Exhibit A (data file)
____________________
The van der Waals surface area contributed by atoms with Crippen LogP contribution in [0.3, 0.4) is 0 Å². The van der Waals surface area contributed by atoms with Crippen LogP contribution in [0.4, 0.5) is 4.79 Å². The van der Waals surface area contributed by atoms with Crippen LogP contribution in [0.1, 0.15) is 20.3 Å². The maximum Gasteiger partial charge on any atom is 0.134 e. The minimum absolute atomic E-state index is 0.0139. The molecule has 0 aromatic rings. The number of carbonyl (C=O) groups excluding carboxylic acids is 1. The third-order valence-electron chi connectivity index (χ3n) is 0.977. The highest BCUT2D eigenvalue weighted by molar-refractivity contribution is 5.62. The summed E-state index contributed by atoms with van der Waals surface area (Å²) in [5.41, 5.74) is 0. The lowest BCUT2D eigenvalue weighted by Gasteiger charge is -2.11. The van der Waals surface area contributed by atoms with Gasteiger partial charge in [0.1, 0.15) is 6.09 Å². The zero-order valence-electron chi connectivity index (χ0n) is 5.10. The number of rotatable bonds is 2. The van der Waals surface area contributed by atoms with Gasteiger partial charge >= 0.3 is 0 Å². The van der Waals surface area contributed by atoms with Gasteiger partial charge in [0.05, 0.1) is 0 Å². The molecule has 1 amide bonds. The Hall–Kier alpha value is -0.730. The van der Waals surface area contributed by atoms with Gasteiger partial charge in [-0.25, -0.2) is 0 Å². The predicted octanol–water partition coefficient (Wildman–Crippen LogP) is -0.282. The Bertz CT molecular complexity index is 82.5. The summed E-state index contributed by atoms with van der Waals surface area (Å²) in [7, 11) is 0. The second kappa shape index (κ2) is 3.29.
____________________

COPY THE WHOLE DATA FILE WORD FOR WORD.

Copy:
The van der Waals surface area contributed by atoms with Crippen LogP contribution in [0.3, 0.4) is 0 Å². The van der Waals surface area contributed by atoms with Crippen LogP contribution in [0.4, 0.5) is 4.79 Å². The van der Waals surface area contributed by atoms with Crippen LogP contribution in [0.1, 0.15) is 20.3 Å². The maximum Gasteiger partial charge on any atom is 0.134 e. The minimum absolute atomic E-state index is 0.0139. The molecule has 0 aromatic rings. The number of carbonyl (C=O) groups excluding carboxylic acids is 1. The third-order valence-electron chi connectivity index (χ3n) is 0.977. The highest BCUT2D eigenvalue weighted by molar-refractivity contribution is 5.62. The summed E-state index contributed by atoms with van der Waals surface area (Å²) in [5.41, 5.74) is 0. The lowest BCUT2D eigenvalue weighted by Gasteiger charge is -2.11. The van der Waals surface area contributed by atoms with Gasteiger partial charge in [0.1, 0.15) is 6.09 Å². The zero-order valence-electron chi connectivity index (χ0n) is 5.10. The number of rotatable bonds is 2. The van der Waals surface area contributed by atoms with Gasteiger partial charge >= 0.3 is 0 Å². The van der Waals surface area contributed by atoms with Gasteiger partial charge in [0.05, 0.1) is 0 Å². The molecule has 1 amide bonds. The Hall–Kier alpha value is -0.730. The van der Waals surface area contributed by atoms with Gasteiger partial charge in [-0.25, -0.2) is 0 Å². The predicted octanol–water partition coefficient (Wildman–Crippen LogP) is -0.282. The Bertz CT molecular complexity index is 82.5. The summed E-state index contributed by atoms with van der Waals surface area (Å²) in [7, 11) is 0. The second kappa shape index (κ2) is 3.29.